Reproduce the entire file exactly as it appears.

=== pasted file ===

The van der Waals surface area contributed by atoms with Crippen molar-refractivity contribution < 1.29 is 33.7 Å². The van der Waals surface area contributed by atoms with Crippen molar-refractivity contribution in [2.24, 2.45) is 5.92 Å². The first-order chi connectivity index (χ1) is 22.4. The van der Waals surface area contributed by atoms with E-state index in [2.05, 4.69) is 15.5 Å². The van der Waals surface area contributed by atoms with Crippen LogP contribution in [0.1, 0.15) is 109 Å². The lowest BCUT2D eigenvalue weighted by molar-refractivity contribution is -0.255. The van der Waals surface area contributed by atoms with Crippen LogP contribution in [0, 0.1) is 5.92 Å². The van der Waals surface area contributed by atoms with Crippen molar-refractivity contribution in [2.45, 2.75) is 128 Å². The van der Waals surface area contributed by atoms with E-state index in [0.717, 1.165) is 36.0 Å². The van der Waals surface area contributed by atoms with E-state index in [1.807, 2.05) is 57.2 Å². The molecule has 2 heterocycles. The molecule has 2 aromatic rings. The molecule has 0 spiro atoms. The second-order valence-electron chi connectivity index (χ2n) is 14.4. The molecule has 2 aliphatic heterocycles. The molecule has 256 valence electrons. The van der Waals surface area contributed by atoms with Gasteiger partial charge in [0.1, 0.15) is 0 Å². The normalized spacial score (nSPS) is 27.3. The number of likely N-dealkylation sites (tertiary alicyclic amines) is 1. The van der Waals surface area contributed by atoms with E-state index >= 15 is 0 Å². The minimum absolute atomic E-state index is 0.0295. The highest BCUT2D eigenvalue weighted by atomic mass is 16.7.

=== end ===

The van der Waals surface area contributed by atoms with Crippen molar-refractivity contribution < 1.29 is 33.7 Å². The van der Waals surface area contributed by atoms with Crippen molar-refractivity contribution in [2.24, 2.45) is 5.92 Å². The first-order chi connectivity index (χ1) is 22.4. The van der Waals surface area contributed by atoms with E-state index in [2.05, 4.69) is 15.5 Å². The van der Waals surface area contributed by atoms with Crippen LogP contribution in [0.1, 0.15) is 109 Å². The lowest BCUT2D eigenvalue weighted by molar-refractivity contribution is -0.255. The van der Waals surface area contributed by atoms with Crippen LogP contribution in [0, 0.1) is 5.92 Å². The van der Waals surface area contributed by atoms with Crippen molar-refractivity contribution in [2.45, 2.75) is 128 Å². The van der Waals surface area contributed by atoms with E-state index in [0.717, 1.165) is 36.0 Å². The van der Waals surface area contributed by atoms with E-state index in [1.807, 2.05) is 57.2 Å². The molecule has 2 heterocycles. The molecule has 2 aromatic rings. The molecule has 0 spiro atoms. The second-order valence-electron chi connectivity index (χ2n) is 14.4. The molecule has 2 aliphatic heterocycles. The molecule has 256 valence electrons. The van der Waals surface area contributed by atoms with Gasteiger partial charge in [0.1, 0.15) is 0 Å². The normalized spacial score (nSPS) is 27.3. The number of likely N-dealkylation sites (tertiary alicyclic amines) is 1. The van der Waals surface area contributed by atoms with E-state index >= 15 is 0 Å². The minimum absolute atomic E-state index is 0.0295. The highest BCUT2D eigenvalue weighted by atomic mass is 16.7.